There is a very precise number connected to the experiments involved that would make people with OCD cringe, 2,774. It's cited in a Rutgers newsletter on the Thomas Edison papers here:
No one, including Edison, ever counted the number of experimental lamps that they made. There were hundreds of experiments before he developed the bamboo lamp. And many additional experiments before the lamps were adequate for commercial production. In a letter to Edison in spring 1884, Francis Upton noted that the lamp factory had conducted 2,774 experiments (presumably since it had started operations in October 1881).The link in that paragraph take you to a digital image of a handwritten note on the bamboo lamp.
|Inside Edison's Lab. Photo by Ariella Brown|
"This [the research] had been going on more than five months, seven days a week, when I was called down to the laboratory to see him [Edison]. I found him at a bench about three feet wide and twelve feet long, on which there were hundreds of little test cells that had been made up by his corps of chemists and experimenters. I then learned that he had thus made over nine thousand experiments in trying to devise this new type of storage battery, but had not produced a single thing that promised to solve the question. In view of this immense amount of thought and labor, my sympathy got the better of my judgment, and I said: 'Isn't it a shame that with the tremendous amount of work you have done you haven't been able to get any results?' Edison turned on me like a flash, and with a smile replied: 'Results! Why, man, I have gotten lots of results! I know several thousand things that won't work!'"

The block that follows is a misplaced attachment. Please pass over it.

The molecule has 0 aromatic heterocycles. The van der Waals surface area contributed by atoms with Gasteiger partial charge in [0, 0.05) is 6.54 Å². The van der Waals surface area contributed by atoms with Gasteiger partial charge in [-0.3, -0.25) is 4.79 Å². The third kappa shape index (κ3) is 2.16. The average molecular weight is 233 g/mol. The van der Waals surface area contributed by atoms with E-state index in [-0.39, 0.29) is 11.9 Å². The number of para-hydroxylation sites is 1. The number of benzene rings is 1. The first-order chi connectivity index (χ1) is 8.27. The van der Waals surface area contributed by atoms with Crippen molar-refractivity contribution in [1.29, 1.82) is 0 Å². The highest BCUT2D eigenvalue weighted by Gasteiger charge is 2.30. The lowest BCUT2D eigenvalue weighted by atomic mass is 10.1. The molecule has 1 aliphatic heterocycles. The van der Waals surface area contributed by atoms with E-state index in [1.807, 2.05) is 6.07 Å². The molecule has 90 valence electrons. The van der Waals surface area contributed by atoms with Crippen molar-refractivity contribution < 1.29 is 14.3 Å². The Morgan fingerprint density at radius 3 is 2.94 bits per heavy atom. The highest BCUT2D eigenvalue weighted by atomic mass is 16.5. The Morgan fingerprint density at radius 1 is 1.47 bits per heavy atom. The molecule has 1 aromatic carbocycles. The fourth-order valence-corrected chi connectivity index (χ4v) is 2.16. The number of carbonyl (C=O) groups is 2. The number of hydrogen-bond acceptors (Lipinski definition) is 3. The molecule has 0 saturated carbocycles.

|Photo by Ariella Brown|
There you have it, not exactly in the words you find on quotes sites, but the same idea. If you're interested in learning more about Edison and his experiments, including the invention he did consider a failure (talking dolls), do take the time to visit Edison's lab in Menlo Park, NJ. It's held by the National Park Service. Find information on exhibits, hours, fees, etc, here. If you time it right, you can go over to see Edison's home, Glenmont, pictured here on the same day. Special events are planned for Edison Day on June 6.